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Lake Nyos tragedy

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Lake Nyos, Cameroon(Larger Version)

The Lake Nyos tragedy was a disaster that occurred on August 21, 1986, when a cloud of gas suddenly boiled at Lake Nyos[?], Cameroon, killing nearly 2000 people within a radius of 20 km. The gas was first speculated to be hydrogen sulphide, but now is believed to be carbon dioxide. Chemical engineers believe that the lake suddenly turned over, bringing dissolved carbon dioxide to the lake surface.

Lake Nyos is a deep lake that is thermally stratified: layers of warm, less dense water near the surface float on the colder, denser water layers near the lake's bottom. Engineers believe that over hundreds of thousands of years, carbon dioxide gas had gotten into the cold water at the lake's bottom and dissolved in great amounts because of the large pressure of CO2 present.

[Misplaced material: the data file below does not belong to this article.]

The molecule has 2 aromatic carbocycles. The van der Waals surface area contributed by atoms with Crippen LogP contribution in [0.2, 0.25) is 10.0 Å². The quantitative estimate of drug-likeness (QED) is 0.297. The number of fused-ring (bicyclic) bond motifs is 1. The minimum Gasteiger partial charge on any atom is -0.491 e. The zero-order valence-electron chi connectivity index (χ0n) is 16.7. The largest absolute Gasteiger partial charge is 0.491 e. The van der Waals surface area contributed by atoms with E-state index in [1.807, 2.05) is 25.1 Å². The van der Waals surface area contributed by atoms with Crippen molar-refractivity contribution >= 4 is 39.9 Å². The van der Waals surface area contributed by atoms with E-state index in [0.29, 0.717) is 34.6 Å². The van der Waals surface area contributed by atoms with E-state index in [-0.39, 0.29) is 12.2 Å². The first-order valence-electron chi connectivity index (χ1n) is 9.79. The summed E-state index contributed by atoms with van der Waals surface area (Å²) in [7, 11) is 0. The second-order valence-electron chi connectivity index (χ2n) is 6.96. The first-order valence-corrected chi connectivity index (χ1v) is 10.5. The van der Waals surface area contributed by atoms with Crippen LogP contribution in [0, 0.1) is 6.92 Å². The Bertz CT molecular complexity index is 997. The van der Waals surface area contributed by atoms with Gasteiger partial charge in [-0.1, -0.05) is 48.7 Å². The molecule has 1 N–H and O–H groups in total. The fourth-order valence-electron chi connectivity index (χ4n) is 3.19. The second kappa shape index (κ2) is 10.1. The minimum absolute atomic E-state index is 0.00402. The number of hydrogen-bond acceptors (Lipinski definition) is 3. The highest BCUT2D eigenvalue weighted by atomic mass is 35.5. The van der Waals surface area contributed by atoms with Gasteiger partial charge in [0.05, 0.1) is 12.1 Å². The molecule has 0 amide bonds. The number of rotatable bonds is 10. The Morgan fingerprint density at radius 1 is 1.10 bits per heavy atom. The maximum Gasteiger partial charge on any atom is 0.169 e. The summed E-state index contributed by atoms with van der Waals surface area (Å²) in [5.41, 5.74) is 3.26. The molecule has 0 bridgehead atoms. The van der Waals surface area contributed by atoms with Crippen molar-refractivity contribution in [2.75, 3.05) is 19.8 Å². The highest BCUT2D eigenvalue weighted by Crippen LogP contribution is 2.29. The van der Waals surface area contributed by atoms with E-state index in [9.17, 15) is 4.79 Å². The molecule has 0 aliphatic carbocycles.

On August 21, water which was saturated with CO2 reached the surface, possibly due to wind or cooling of the lake's surface, and released enormous amounts of the gas which suffocated life throughout the region. Engineers believe this was a chilling illustration of Henry's Law; see also Raoult's law.

International efforts have since installed a pipe running from the surface anchored to a raft that allows the deeper areas of the lake to release their CO2 to the surface in small amounts. It is hoped this will reduce the maximum levels of CO2 in the future, and prevent any possibility of the lake turning over.



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